Kelly’s new album, entitled Black Panties, has a song called “Marry The Pussy” on it. There is also a song called “Cookie," which is a metaphor for…you guessed it…vagina. This sort of vulgarity is par for the course for Kelly; 12 Play, for example, boasted a song called “I Like The Crotch On You." However, the subtlety with which he once played the raunch card has gone the way of the live DJ. This is the guy who ran around for some years calling himself R&B's "Pied Piper," the subject of a German legend where a piper, after not being paid for ridding the town of a rat infestation, uses his magic pipe to lure the children of the town of Hamelin away, never to return again. Come on, people. A pipe being used to lead children away from their parents? It’s almost a slap in the face to consider this image choice for the singer, given the many allegations against him and very public investigations into his actions as a pursuer and abuser of underage women. It just isn’t clear whether R. Kelly makes the type of music he makes because of his reputation or in spite of it, but what is clear is that the music and the reputation cannot be processed as two mutually oblivious entities.
Music is, of course, subjective and people will like what they like and be impressed by whatever impresses them, but when you use words like “genius” to describe a person, the issue is certainly up for debate, if only to open up an intelligent dialogue about music. R. Kelly can be considered an innovator for sure. His sound dominated the R&B soundscape in the mid and late 1990's in much the same way that Teddy Riley’s did earlier in the decade . The drawback, however, is that Kelly’s blunt approach to sexuality in music set a lower standard for creativity in R&B. Instead of the overtly sensual “Let’s Get It On”, it became acceptable to just go ahead and say “Sex Me” and while it all sounds nice in terms of production and arrangement, the lyrics are bland and uninspired—something that has came to be the norm for Kelly's odes to sex. To me, his influence is largely why we have songs today “Cake”, in which Chris Brown croons “I wanna f*ck you right now." The banality has become commonplace and it’s sad when R&B music, best created with some modicum of tenderness and vulnerability, begins to imitate rap in its crudeness and bravado.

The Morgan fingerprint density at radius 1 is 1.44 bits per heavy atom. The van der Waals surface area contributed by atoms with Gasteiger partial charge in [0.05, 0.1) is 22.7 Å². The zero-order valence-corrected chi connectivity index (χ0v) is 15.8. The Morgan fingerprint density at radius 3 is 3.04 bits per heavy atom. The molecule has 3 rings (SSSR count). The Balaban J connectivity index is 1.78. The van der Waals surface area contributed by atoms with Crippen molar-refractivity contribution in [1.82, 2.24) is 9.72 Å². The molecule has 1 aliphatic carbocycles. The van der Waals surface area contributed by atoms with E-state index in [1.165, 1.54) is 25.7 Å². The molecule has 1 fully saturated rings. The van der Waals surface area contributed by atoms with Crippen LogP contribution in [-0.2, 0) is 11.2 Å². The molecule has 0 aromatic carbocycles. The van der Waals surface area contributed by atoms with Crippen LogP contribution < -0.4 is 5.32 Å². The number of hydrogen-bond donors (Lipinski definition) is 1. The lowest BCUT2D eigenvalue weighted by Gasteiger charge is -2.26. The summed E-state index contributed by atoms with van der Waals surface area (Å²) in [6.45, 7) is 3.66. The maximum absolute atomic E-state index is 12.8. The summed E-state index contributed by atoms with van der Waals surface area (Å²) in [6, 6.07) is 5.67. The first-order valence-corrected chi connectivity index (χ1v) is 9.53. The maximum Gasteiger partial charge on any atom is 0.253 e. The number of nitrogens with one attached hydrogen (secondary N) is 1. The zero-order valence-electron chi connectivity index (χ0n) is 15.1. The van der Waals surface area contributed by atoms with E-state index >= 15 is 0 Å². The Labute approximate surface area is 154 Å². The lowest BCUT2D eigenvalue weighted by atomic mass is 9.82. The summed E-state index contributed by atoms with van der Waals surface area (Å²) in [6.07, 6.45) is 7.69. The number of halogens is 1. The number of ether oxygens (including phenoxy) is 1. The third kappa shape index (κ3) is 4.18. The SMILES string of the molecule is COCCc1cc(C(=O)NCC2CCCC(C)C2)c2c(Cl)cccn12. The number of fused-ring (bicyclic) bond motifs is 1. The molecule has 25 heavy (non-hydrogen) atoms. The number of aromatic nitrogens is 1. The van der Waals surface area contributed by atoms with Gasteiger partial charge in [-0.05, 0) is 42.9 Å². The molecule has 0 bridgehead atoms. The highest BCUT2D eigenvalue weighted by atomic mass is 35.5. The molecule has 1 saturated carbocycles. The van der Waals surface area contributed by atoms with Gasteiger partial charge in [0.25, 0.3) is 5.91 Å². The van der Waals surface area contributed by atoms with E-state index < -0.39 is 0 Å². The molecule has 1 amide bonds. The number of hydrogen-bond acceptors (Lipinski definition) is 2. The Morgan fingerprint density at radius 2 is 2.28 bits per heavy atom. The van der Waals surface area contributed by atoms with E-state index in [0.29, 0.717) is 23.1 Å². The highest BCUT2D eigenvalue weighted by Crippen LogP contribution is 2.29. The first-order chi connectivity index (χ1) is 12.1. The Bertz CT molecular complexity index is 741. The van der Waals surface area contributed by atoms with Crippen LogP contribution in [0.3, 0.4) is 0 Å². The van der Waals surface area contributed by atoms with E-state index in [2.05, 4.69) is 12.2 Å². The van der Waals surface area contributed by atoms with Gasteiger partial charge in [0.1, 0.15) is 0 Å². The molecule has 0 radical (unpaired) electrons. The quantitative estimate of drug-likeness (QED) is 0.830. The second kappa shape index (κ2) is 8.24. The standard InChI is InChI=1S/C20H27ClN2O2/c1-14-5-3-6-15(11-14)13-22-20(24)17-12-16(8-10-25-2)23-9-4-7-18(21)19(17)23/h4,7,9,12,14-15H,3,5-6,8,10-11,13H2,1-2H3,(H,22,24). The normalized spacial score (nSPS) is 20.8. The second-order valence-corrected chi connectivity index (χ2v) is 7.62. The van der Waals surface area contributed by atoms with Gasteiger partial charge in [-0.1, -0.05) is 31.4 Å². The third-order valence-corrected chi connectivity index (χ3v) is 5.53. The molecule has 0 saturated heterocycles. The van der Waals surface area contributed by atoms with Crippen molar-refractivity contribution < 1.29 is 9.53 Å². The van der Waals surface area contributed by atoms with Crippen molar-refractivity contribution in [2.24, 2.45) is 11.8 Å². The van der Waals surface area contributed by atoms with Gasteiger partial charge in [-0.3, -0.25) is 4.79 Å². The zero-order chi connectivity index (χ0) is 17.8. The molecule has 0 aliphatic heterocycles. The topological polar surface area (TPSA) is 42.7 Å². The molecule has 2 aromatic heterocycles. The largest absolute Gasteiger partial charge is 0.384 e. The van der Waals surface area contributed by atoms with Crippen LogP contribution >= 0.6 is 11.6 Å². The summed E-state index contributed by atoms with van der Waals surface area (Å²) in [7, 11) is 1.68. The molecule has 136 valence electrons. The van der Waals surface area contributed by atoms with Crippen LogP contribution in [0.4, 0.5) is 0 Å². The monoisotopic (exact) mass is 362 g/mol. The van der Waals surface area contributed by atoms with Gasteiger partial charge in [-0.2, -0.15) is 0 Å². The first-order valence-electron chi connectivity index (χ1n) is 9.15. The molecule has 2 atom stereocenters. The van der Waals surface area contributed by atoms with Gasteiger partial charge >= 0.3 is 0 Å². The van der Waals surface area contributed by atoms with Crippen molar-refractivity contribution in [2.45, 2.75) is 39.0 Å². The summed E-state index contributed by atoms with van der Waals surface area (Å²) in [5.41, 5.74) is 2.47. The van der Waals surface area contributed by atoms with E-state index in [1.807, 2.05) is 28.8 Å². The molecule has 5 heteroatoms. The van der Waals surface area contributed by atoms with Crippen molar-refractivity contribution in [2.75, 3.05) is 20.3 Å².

Writers do the difficult task of assessing the music at face value, trying to avoid artists’ Twitter tantrums, reality show appearances, offensive lyrical decisions and criminal records that would normally allow you to write someone off. In R. Kelly’s case, it's admittedly easy for me to dismiss the music on it's own merits, because not much that he’s done since before the legal trouble began in 2002 has been very impressive, short of the "Step In the Name of Love" records that are far outnumbered by his crass odes to sex. As an adult listener who’s old enough to appreciate what came before, Kelly’s work insults the intelligence. Add to that the fact that Kelly’s image and reputation are absolutely reprehensible, and one wonders just what is making fans want to give him a pass in the first place.
Shaka Shaw lives in the Bay Area, California and is the founder and lead writer at Front-Free.com